3) If prices ever become too out of whack, umbrella speculators will snap them up cheap in anticipation of making an eventual profit when prices rise again.

Of course, we aren’t really talking about umbrellas, are we? ;)

3. brian says:

@ Moodworves and jthurley: Sorry, but I remain skeptical about this idealized view of the smoothly functioning umbrella market. The pricing mechanism you describe assumes an abundance of willing and well-financed umbrella arbitrageurs — but that’s the very thing whose existence seems to be in question right now. If there are speculators out there eager to buy distressed inventory, then why are the banks unable to sell their “toxic” umbrellas? The premise of Henry Paulson’s plan is that the Treasury will buy unwanted umbrellas now and sell them later, perhaps at a profit. But if that’s a realistic plan, umbrella speculators should already be snapping them up cheap in anticipation of making an eventual profit, and there would be no need for government intervention.

4. Jim Ward says:

There’s an article in the Post this morning about mark-to-market:

http://www.washingtonpost.com/wp-dyn/content/article/2008/09/22/AR2008092202688.html?hpid=topnews

I guess you have to assume an orderly umbrella market.

5. Jess Austin says:

The current problems stem from too many investors’ having purchased leaky umbrellas. When they assigned value to them, they thought, “sure it’s worth less than a functioning umbrella, but let’s say it’s worth 80%!” In actuality, an umbrella that won’t keep rain off is worth zero, a fact that somehow eluded these geniuses until it started raining.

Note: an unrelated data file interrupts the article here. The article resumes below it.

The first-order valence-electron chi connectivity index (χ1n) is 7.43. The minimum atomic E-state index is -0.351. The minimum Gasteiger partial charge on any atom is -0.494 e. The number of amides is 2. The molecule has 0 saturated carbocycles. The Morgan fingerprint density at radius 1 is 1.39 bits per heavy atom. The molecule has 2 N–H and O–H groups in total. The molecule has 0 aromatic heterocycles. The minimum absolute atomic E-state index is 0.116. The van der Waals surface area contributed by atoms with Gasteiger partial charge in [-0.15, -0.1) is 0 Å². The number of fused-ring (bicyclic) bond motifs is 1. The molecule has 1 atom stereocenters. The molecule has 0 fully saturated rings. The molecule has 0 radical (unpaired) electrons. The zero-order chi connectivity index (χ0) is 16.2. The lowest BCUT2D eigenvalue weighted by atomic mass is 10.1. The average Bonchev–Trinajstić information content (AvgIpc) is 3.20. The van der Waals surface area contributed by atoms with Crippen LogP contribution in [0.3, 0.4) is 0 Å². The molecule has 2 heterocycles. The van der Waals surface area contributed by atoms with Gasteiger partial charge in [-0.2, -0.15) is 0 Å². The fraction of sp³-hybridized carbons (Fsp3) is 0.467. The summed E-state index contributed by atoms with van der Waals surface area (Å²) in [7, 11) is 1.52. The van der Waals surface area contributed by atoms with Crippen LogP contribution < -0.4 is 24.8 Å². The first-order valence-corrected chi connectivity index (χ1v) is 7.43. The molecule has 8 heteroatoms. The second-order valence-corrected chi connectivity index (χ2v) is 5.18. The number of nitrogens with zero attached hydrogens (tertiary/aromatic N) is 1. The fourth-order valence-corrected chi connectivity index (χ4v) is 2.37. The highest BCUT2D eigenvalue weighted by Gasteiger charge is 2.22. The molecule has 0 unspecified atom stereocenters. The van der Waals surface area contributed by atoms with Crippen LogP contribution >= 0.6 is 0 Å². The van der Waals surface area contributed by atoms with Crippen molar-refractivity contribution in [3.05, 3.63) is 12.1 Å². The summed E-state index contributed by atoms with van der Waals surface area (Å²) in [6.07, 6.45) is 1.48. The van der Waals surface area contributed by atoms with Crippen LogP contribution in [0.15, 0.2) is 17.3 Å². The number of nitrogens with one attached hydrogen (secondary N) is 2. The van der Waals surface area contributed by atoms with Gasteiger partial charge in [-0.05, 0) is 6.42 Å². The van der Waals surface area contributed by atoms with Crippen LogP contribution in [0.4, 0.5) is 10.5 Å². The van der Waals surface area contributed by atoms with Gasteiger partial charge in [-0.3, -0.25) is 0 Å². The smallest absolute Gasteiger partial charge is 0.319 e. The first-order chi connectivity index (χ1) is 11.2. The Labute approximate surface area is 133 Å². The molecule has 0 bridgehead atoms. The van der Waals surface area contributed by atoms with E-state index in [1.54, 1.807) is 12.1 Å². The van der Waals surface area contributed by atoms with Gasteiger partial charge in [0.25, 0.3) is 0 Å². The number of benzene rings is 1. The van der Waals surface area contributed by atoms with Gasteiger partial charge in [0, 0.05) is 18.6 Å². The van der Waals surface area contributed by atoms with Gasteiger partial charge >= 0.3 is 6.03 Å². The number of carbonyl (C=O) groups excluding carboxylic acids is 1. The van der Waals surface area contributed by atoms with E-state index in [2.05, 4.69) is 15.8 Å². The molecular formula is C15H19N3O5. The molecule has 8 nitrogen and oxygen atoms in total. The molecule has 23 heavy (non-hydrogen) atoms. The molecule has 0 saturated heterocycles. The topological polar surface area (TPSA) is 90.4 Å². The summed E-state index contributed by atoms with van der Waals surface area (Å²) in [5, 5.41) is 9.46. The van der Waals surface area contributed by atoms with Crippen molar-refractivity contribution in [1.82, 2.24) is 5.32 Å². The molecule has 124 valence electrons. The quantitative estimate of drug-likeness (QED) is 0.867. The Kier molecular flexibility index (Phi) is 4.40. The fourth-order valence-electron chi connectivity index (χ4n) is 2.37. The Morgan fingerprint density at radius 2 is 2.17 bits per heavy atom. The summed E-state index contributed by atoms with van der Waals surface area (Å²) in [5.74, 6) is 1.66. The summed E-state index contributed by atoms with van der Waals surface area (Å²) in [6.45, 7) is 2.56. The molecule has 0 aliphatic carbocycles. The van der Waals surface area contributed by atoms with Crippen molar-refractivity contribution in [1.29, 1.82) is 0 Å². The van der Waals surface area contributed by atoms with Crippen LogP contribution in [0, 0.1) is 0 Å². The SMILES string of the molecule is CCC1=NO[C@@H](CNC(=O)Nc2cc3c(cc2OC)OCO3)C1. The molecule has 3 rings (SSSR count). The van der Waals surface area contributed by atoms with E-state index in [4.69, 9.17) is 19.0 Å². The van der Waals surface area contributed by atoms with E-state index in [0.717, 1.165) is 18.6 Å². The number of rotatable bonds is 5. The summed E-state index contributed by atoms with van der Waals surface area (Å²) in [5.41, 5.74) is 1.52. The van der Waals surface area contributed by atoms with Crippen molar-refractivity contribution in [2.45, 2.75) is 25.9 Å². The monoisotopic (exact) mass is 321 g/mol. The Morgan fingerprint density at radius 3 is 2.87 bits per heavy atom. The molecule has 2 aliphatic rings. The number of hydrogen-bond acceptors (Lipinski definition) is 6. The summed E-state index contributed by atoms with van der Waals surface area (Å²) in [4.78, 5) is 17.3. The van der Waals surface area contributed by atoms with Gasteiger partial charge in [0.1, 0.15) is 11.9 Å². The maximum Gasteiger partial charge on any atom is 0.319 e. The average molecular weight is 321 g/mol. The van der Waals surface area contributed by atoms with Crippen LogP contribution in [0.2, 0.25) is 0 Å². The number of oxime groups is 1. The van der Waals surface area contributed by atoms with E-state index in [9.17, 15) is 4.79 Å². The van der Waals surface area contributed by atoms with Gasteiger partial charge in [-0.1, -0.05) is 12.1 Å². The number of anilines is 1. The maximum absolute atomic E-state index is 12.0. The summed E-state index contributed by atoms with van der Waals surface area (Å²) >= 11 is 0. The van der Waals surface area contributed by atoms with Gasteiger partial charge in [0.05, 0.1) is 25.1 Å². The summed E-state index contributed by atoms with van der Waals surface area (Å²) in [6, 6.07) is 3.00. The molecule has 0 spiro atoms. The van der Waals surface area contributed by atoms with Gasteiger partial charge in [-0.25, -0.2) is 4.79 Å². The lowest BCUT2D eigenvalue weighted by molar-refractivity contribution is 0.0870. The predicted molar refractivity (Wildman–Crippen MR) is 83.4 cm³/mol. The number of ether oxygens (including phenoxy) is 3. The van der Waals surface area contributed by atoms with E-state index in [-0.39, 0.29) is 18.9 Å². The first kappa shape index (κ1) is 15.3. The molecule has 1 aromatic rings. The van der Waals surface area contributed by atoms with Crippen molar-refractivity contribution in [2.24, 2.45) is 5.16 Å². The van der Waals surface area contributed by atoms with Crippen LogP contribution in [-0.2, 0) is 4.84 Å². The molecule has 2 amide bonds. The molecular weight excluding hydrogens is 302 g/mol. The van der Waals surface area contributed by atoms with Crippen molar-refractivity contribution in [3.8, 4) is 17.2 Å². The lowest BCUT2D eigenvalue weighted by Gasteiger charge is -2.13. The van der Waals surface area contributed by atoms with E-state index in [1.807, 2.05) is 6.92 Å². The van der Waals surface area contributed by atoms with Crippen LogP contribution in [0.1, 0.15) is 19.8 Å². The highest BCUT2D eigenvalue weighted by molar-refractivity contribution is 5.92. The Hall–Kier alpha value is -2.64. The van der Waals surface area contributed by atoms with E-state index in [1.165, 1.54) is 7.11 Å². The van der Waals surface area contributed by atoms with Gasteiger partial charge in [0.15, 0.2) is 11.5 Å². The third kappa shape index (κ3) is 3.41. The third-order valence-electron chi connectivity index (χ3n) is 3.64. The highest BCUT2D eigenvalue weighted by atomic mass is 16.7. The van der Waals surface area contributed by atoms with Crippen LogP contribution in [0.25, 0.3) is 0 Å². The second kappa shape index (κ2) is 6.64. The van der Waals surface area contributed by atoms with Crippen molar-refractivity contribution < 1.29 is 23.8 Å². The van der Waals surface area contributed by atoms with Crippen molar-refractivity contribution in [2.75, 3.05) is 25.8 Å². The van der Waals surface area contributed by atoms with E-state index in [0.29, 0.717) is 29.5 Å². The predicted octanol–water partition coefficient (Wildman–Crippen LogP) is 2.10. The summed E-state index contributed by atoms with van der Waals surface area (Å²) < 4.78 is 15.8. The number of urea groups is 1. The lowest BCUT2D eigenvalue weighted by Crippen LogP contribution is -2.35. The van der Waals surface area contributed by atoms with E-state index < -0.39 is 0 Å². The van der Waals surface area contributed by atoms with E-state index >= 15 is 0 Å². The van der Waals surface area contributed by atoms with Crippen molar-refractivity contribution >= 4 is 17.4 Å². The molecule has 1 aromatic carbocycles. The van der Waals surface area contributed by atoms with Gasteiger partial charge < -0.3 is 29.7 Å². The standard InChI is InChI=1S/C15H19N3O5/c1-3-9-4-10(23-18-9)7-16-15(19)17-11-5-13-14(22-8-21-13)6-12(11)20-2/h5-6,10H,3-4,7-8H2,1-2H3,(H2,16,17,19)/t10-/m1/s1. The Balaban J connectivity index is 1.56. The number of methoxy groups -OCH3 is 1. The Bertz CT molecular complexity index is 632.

I find this post less sophisticated than your usual fare. Maybe the problem is that all of the beautiful math is in the complex models. “An asset is worth the price someone will pay” is no less true for being simple.

Of course many investors did willingly pay inflated prices for these assets, once upon a time. My feeling is that this had more to due with negligence and malfeasance on the part of certain financial firms and rating agencies than with stricter accounting standards.

6. Nik says:

Mark-to-market accounting was one of the significant factors in the Enron scandal, so your skepticism may be well placed… :)

7. Jim Ward says:

Is there an alternative to mark-to-market other than mark-to-opinion?

8. Jim Ward says:

I think your understanding is correct. The weather is a business model which the umbrella guy is running inside his head. Before I invest in his business, how do I check he knows anything about the weather? He could be an ex-Bear Stearns trader. Mark his umbrellas to market!

9. Jim Ward says:

It occurred to me last night that clothing retailers seasonally dump their inventory like an umbrella seller would do on sunny days, if he could accurately predict when the next rain is. The best time to buy a swimsuit is right now, and the worst time is at the beginning of summer. What is the inherent value of a swimsuit in winter, when you can’t buy one?

10. GMHurley says:

You’ve smoked out an accountant.

It’s not the umbrella-seller’s inventory value that bounces up and down according to the weather, it’s the retail value. If it’s not raining, nobody’s buying so the sales price is nil; if it’s raining, he can whatever the going price is. If he’s got money, and can afford the holding costs, he can ignore the sunny intervals, and earn his margin when it rains.